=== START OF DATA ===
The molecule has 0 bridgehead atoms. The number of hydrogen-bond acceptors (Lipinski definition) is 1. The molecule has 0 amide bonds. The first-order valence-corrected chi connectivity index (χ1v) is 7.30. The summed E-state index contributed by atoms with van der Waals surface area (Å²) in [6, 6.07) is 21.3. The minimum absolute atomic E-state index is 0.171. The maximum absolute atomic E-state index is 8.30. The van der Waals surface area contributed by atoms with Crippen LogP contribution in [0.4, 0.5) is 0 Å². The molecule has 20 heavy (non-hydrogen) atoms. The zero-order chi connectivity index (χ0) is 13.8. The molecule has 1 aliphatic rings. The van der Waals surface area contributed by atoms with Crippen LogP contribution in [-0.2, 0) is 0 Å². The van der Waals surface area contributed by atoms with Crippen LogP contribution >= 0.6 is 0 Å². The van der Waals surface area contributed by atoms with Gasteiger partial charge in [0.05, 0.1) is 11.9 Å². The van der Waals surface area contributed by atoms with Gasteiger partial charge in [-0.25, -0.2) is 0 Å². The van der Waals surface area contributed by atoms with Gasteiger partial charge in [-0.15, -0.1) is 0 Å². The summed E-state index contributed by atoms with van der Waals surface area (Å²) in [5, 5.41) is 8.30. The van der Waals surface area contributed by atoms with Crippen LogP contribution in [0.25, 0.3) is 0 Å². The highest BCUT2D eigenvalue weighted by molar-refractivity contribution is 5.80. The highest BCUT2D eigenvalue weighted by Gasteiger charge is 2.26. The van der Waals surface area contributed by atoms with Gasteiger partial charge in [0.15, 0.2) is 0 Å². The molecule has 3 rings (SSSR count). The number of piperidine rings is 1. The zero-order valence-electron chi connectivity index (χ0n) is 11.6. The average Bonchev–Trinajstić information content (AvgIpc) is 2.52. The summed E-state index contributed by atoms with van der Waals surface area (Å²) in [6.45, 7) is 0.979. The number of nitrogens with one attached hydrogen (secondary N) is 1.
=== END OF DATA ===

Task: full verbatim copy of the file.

The molecule has 0 bridgehead atoms. The number of hydrogen-bond acceptors (Lipinski definition) is 1. The molecule has 0 amide bonds. The first-order valence-corrected chi connectivity index (χ1v) is 7.30. The summed E-state index contributed by atoms with van der Waals surface area (Å²) in [6, 6.07) is 21.3. The minimum absolute atomic E-state index is 0.171. The maximum absolute atomic E-state index is 8.30. The van der Waals surface area contributed by atoms with Crippen LogP contribution in [0.4, 0.5) is 0 Å². The molecule has 20 heavy (non-hydrogen) atoms. The zero-order chi connectivity index (χ0) is 13.8. The molecule has 1 aliphatic rings. The van der Waals surface area contributed by atoms with Crippen LogP contribution in [-0.2, 0) is 0 Å². The van der Waals surface area contributed by atoms with Crippen LogP contribution >= 0.6 is 0 Å². The van der Waals surface area contributed by atoms with Gasteiger partial charge in [0.05, 0.1) is 11.9 Å². The van der Waals surface area contributed by atoms with Gasteiger partial charge in [-0.25, -0.2) is 0 Å². The van der Waals surface area contributed by atoms with Gasteiger partial charge in [-0.15, -0.1) is 0 Å². The summed E-state index contributed by atoms with van der Waals surface area (Å²) in [5, 5.41) is 8.30. The van der Waals surface area contributed by atoms with Crippen LogP contribution in [0.25, 0.3) is 0 Å². The highest BCUT2D eigenvalue weighted by molar-refractivity contribution is 5.80. The highest BCUT2D eigenvalue weighted by Gasteiger charge is 2.26. The van der Waals surface area contributed by atoms with Gasteiger partial charge in [0.15, 0.2) is 0 Å². The molecule has 3 rings (SSSR count). The number of piperidine rings is 1. The zero-order valence-electron chi connectivity index (χ0n) is 11.6. The average Bonchev–Trinajstić information content (AvgIpc) is 2.52. The summed E-state index contributed by atoms with van der Waals surface area (Å²) in [6.45, 7) is 0.979. The number of nitrogens with one attached hydrogen (secondary N) is 1.